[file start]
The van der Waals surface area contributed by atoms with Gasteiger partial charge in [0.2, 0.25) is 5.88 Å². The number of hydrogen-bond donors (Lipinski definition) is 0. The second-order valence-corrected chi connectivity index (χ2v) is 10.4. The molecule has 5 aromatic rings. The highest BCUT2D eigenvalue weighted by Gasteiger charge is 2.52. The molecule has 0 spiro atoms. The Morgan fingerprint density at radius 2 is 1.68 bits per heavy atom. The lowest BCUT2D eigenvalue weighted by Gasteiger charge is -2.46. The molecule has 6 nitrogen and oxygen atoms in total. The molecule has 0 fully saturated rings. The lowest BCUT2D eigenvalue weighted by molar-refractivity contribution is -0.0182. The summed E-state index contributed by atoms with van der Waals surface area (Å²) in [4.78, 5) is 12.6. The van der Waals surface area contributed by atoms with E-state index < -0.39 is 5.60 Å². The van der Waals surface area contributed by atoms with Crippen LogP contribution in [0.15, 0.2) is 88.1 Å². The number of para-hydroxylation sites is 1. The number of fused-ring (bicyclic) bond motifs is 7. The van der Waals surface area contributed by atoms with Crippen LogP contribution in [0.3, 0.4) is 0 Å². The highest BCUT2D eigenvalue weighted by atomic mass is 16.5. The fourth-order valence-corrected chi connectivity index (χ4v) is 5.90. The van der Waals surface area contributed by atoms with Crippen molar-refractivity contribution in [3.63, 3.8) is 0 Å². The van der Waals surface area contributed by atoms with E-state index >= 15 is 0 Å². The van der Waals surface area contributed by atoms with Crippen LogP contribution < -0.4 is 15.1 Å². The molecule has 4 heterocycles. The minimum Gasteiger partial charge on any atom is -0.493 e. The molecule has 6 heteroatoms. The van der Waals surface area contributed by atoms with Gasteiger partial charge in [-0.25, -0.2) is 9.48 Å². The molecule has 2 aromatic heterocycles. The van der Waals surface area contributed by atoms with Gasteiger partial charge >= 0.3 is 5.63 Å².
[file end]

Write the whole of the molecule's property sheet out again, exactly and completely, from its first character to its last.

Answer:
The van der Waals surface area contributed by atoms with Gasteiger partial charge in [0.2, 0.25) is 5.88 Å². The number of hydrogen-bond donors (Lipinski definition) is 0. The second-order valence-corrected chi connectivity index (χ2v) is 10.4. The molecule has 5 aromatic rings. The highest BCUT2D eigenvalue weighted by Gasteiger charge is 2.52. The molecule has 0 spiro atoms. The Morgan fingerprint density at radius 2 is 1.68 bits per heavy atom. The lowest BCUT2D eigenvalue weighted by Gasteiger charge is -2.46. The molecule has 6 nitrogen and oxygen atoms in total. The molecule has 0 fully saturated rings. The lowest BCUT2D eigenvalue weighted by molar-refractivity contribution is -0.0182. The summed E-state index contributed by atoms with van der Waals surface area (Å²) in [4.78, 5) is 12.6. The van der Waals surface area contributed by atoms with E-state index < -0.39 is 5.60 Å². The van der Waals surface area contributed by atoms with Crippen LogP contribution in [0.15, 0.2) is 88.1 Å². The number of para-hydroxylation sites is 1. The number of fused-ring (bicyclic) bond motifs is 7. The van der Waals surface area contributed by atoms with Crippen LogP contribution in [0.3, 0.4) is 0 Å². The highest BCUT2D eigenvalue weighted by atomic mass is 16.5. The fourth-order valence-corrected chi connectivity index (χ4v) is 5.90. The van der Waals surface area contributed by atoms with Crippen molar-refractivity contribution in [3.63, 3.8) is 0 Å². The van der Waals surface area contributed by atoms with E-state index >= 15 is 0 Å². The van der Waals surface area contributed by atoms with Crippen LogP contribution < -0.4 is 15.1 Å². The molecule has 4 heterocycles. The minimum Gasteiger partial charge on any atom is -0.493 e. The molecule has 6 heteroatoms. The van der Waals surface area contributed by atoms with Gasteiger partial charge in [-0.25, -0.2) is 9.48 Å². The molecule has 2 aromatic heterocycles. The van der Waals surface area contributed by atoms with Gasteiger partial charge >= 0.3 is 5.63 Å².